Understanding your employee's perspective can go a long way towards increasing productivity and happiness.— Kathryn Minshew
The most captivate Kathryn Minshew quotes that are little-known but priceless
Starting a business isn't for everyone, and it's not what you should do if you aren't sure what else to do. It requires thick skin and the willingness to carry a great deal of stress, sometimes alone. It's more often a life of failure than a life of success, and the majority of successes came after a long road of disappointment, and often shame.
For almost the first year of The Muse's life, I would do 5 to 8 networking events a week. And I don't necessarily think that's the right path for everyone, but I realized that as an entrepreneur, one of my strengths was finding the right people who could help us. I didn't come into startups with any network.
Most weeks, I work 100-plus hours on TheMuse.
com. There are definitions of 'work-life balance' that would say I have none.
Get your product in front of actual, living, breathing strangers.
Your college roommate's approval does not mean there's market demand.
Have a go-to pump up song. Mine is Shakira's 'Waka Waka' from the 2010 World Cup (don't judge). Play it only when you're ready to turn into your most badass self.
Keeping a 'CEO blog' or 'founder's blog' can be a great platform for engaging your users in a nontraditional way, reaching people outside of your product pitch and building rapport without selling them anything except a belief in your ideas.
Launching a start-up, you need to get a lot done quickly.
Every day is different. Everyone pitches in with everything. It's easy for the founding team to say, 'We're flexible. We all help out with everything!' But when it comes to making decisions - that flexibility can spell inefficiency and disaster.
So many of my rookie mistakes could have been avoided by first-hand exposure to other, more experienced technology entrepreneurs.
Done right, a performance review is one of the best opportunities to encourage and support high performers and constructively improve your middle- and lower-tier workers.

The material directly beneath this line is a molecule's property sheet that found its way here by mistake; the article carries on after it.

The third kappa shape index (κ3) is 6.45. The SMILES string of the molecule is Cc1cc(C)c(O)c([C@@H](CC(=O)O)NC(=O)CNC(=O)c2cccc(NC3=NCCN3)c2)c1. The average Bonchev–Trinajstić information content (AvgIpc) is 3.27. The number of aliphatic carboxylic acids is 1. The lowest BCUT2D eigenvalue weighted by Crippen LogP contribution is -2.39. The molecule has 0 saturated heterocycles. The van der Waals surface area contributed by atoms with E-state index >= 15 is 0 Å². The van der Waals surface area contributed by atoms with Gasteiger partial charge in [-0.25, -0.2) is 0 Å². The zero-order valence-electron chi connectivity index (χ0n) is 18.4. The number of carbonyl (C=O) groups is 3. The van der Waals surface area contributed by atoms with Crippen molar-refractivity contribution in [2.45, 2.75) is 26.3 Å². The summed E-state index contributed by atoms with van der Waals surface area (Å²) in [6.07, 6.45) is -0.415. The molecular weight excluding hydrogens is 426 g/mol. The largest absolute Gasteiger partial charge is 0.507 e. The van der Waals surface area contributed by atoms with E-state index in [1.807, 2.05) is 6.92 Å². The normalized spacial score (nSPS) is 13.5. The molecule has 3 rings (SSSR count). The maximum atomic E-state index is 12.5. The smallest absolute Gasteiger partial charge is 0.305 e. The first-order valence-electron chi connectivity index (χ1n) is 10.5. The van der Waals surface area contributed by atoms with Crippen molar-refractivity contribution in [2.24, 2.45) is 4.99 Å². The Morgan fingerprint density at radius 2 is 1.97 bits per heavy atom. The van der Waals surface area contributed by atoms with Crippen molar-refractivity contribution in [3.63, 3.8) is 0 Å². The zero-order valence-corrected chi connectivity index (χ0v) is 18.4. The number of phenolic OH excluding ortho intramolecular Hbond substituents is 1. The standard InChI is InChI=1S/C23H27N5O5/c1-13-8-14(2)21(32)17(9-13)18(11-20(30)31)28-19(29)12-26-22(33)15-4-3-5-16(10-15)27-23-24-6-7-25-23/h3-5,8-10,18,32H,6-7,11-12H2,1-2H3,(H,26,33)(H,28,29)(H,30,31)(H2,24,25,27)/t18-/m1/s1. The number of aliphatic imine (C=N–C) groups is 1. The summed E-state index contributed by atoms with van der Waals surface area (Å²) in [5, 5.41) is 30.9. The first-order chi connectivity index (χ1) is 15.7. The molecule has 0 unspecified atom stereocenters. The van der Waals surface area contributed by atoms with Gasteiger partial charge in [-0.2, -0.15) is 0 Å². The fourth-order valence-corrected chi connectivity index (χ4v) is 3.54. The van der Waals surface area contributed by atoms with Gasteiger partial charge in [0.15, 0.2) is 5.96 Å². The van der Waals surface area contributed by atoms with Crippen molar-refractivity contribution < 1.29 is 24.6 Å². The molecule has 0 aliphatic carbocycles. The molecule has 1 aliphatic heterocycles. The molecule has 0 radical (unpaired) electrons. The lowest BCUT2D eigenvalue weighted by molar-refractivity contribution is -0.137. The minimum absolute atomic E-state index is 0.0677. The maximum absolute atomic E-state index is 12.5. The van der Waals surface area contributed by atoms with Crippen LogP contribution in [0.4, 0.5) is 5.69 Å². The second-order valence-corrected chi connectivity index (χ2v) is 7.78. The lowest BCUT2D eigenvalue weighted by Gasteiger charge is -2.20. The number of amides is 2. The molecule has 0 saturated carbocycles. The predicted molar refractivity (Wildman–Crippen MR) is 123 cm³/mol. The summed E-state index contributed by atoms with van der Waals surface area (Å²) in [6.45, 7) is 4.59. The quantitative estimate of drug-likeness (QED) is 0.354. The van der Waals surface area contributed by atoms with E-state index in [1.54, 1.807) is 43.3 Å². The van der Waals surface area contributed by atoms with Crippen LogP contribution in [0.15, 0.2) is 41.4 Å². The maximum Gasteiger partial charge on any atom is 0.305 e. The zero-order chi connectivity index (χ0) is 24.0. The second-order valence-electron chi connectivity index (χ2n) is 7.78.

My first company failed completely. And it failed at about ten months old. I had about 12 months of savings, so when it failed I was thinking: 'Do I go back to work?' And at that point I believed so deeply in what I was doing that I couldn't imagine anything else other than trying to make this business work.
The best cover letters I've read are from people who have a passion for my company, and can make that passion come to life on a page. The letters that make me say, 'Yes! This person really gets it.' Because, at the end of the day, I want to hire people who already get it. Most hiring managers do.
When you start a new company, you have to do it all. Yes, all of it.
We knew when we started the Daily Muse, we wanted a recruiting-focused business model rather than an advertising-focused one. We felt like publishers were being forced to go to more and more extreme lengths to monetize through advertising.
Call it nature or nurture, there are differences in how men and women approach professional conduct, and facing these issues head-on will make us all more equipped to succeed.
Sure, you're an intelligent and highly capable individual, and you are learning a lot on the fly as you build your company. But you also need to come to terms with the fact that there are things you have chosen not to be an expert in.
One of the top causes of startup death - right after cofounder problems - is building something no one wants.
What do I want to do with my life?
You know, as most entrepreneurs do, that a company is only as good as its people. The hard part is actually building the team that will embody your company culture and propel you forward.
Thinking big is only one part of being a successful entrepreneur.
As we've grown 'The Daily Muse' and met contacts who want to collaborate with us, knowing who does what has helped us be clear on who we want our partners to connect with - and makes us look buttoned up, too. SEO firm? Talk to our COO. An editor from the 'Huffington Post?' Meet our Editor-in-Chief.
Sure, it's fun to chat with people with interesting backgrounds who seem to have a passion for your company. But a job interview is not a friendly chat. You need to determine whether candidates, can they really do the job. So ask them to prove it.
I've learned I'm rarely able to stay at home and not work.
If I try to 'just sit on my couch for a little while,' I am going to grab my laptop and just knock out a few more emails, or start sketching up some product ideas for TheMuse.com. So when I want time off, I schedule dinners out, movie outings, and on occasion a flight lesson from Groupon.
It's fantastic to be known as a company that responds quickly to users, shares great resources and friendly banter with them over Twitter, and forges relationships on Pinterest, Facebook, and every other social media site out there.
If you're able to arrange a trial period with a new hire, do it.
It will give both of you a chance to make sure the position is a good fit - and can help you avoid being in the awkward situation of wanting to fire someone three or four weeks in.
Much-derided chick lit, chick flicks, and chick magazines have left ambitious women in a bind. Why is it that I, a young woman, can read GQ, enjoy Fight Club, and subscribe to Thrillist, while the idea of a guy doing the same with Glamour, 27 Dresses and Daily Candy is nearly unheard of?
I am a big advocate for having an open discussion about team norms and preferences. At The Muse, some of us like to start working at 7:30 A.M. Others focus best from 10 P.M. to 2 A.M. Create a culture where it's acceptable not to be working when someone else is working.
For those working menial jobs or putting in 100-hour weeks for corporations, the lure of starting your own business can seem like a great way to get more flexibility, upside, and ownership.